Providing you with assistance is a moot point if you have a security freeze on your credit accounts. You wouldn’t need assistance because nobody would be stealing your identity. But for the sake of argument let’s see what Experian’s website has to say about this:
A representative will call your card issuer with you on the phone line to help cancel and replace lost or stolen cards. This service requires that you remain on the phone for these calls. There may be times where an issuer will not permit us to remain on the line and you will have to complete the process without us.
So the assistance of the monitoring companies consists of sharing a phone call with you to help you fix your credit. I thought I was just paying someone to ‘fix it’? Fix it! That’s what I would want to be done. But apparently that’s not the case. Yes, they give you a helping hand, but you’re still spending your time fixing the mess.
Promise #3: Access to your credit reports
Regularly monitoring your credit reports is an important part of being in control of your finances. You can get free access to your credit reports.
‘Regularly’ for me is about once a year. If you plan on buying a home and taking out a mortgage in the near future, you’ll want to check your credit report and fix any problems about twelve months before your purchase.
So, instead of a monthly fee, I can get my credit reports for free once a year, which is all I need them. That sounds like a deal to me.
Promise #4: Access to your credit score
Your credit score – also known as your FICO score – is essential for getting a good mortgage rate, no question there. If you have a low credit score, you’ll want to work on improving it to get the best rates.
Each of the three main credit bureaus has a FICO score on you – Equifax, Experian, and TransUnion. But you can’t find or buy that information from them.
You can come close to getting an approximate FICO score by using a free service like CreditKarma.com. And the best thing about that website is it’s free.
Read the fine print
If you go to LifeLock’s web page you’ll find a ton of mice-type, just like all the other monitoring services. The key one that I found was a statement with a little cross next to it. Down in the mice type the cross states:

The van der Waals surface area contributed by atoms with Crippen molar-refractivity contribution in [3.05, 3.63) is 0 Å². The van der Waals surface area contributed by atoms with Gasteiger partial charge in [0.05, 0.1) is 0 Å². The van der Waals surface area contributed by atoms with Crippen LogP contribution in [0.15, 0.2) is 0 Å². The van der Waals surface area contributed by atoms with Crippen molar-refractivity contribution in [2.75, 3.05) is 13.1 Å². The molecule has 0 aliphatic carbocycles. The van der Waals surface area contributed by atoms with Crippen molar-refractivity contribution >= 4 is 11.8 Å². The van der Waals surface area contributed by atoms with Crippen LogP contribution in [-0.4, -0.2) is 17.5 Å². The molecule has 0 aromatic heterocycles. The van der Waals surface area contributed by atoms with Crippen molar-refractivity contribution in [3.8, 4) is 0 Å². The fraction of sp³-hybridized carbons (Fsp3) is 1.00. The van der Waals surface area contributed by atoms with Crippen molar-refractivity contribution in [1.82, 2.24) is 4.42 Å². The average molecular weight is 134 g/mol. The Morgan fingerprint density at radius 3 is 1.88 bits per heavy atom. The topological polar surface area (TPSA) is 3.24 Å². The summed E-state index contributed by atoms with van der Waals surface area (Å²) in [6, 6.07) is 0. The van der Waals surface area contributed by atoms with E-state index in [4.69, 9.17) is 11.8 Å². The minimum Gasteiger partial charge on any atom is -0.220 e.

Network does not cover all transactions.
Oh. So why would you pay $109.09 a year not to cover every situation?
If you’re going to pay for a credit monitoring service please read all the service agreements and mice-type. They all contain legalese (lawyer speak) about the limitations of what the service provides.
Those limits protect the company, not you.
No one can prevent all identity theft
That’s a kicker of a statement, isn’t it? But that’s exactly what it says at the bottom of LifeLocks’ web page – no one can prevent all identity theft. If a credit monitoring service is telling you this in mice type at the very bottom of their web page, you might consider not buying their product. That’s not a life lock, that’s a life shock.
I’d suggest you consider the best way to prevent identity theft – with a cheap and easy security freeze, not a costly monitoring service.
What do you think now about those promises to keep your credit secure? Here’s my opinion:
- They aren’t foolproof
- They are a big drain on your wallet
- They over promise and under deliver
- They still require you to do the work if issues in your credit reports appear
- There are great alternatives to get your credit reports and credit score for free
Credit monitoring services are a great way for companies to make money off you by selling you peace of mind. But what they are really doing is taking a piece of your hard earned income. There are other (better) options for less money (or free).
Save your money, save your identity – put security freezes on your credit files today at all three major credit bureaus. If your paying for a credit monitoring service, save some money and use the free services from CreditKarma.